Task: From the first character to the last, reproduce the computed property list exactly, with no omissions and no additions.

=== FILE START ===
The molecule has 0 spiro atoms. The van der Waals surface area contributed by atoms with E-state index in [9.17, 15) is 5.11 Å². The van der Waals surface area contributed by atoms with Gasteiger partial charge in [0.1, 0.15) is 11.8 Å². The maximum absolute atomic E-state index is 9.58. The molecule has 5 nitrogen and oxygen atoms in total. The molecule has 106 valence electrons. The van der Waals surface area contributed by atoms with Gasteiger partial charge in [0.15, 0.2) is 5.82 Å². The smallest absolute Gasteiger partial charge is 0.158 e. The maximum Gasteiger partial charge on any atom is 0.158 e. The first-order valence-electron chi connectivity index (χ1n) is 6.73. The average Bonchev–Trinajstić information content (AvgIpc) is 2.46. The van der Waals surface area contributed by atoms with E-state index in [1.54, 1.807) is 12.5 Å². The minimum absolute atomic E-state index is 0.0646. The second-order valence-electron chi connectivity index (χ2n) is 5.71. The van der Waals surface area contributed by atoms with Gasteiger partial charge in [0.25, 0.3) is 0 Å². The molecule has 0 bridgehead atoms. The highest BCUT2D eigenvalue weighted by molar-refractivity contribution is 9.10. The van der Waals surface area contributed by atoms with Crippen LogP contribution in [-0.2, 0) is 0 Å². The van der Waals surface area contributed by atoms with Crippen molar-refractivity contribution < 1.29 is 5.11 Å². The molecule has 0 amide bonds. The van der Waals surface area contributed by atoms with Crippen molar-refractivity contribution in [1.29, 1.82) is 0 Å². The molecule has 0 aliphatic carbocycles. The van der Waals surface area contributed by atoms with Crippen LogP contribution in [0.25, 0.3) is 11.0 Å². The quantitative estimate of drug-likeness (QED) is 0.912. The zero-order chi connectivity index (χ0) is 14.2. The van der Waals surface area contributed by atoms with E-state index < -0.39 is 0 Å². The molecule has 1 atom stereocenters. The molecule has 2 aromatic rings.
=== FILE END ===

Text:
The molecule has 0 spiro atoms. The van der Waals surface area contributed by atoms with E-state index in [9.17, 15) is 5.11 Å². The van der Waals surface area contributed by atoms with Gasteiger partial charge in [0.1, 0.15) is 11.8 Å². The maximum absolute atomic E-state index is 9.58. The molecule has 5 nitrogen and oxygen atoms in total. The molecule has 106 valence electrons. The van der Waals surface area contributed by atoms with Gasteiger partial charge in [0.15, 0.2) is 5.82 Å². The smallest absolute Gasteiger partial charge is 0.158 e. The maximum Gasteiger partial charge on any atom is 0.158 e. The first-order valence-electron chi connectivity index (χ1n) is 6.73. The average Bonchev–Trinajstić information content (AvgIpc) is 2.46. The van der Waals surface area contributed by atoms with E-state index in [1.54, 1.807) is 12.5 Å². The minimum absolute atomic E-state index is 0.0646. The second-order valence-electron chi connectivity index (χ2n) is 5.71. The van der Waals surface area contributed by atoms with Gasteiger partial charge in [0.25, 0.3) is 0 Å². The molecule has 0 bridgehead atoms. The highest BCUT2D eigenvalue weighted by molar-refractivity contribution is 9.10. The van der Waals surface area contributed by atoms with Crippen LogP contribution in [-0.2, 0) is 0 Å². The van der Waals surface area contributed by atoms with Crippen molar-refractivity contribution < 1.29 is 5.11 Å². The molecule has 0 amide bonds. The van der Waals surface area contributed by atoms with Crippen molar-refractivity contribution in [1.29, 1.82) is 0 Å². The molecule has 0 aliphatic carbocycles. The van der Waals surface area contributed by atoms with Crippen LogP contribution in [0.25, 0.3) is 11.0 Å². The quantitative estimate of drug-likeness (QED) is 0.912. The zero-order chi connectivity index (χ0) is 14.2. The van der Waals surface area contributed by atoms with E-state index < -0.39 is 0 Å². The molecule has 1 atom stereocenters. The molecule has 2 aromatic rings.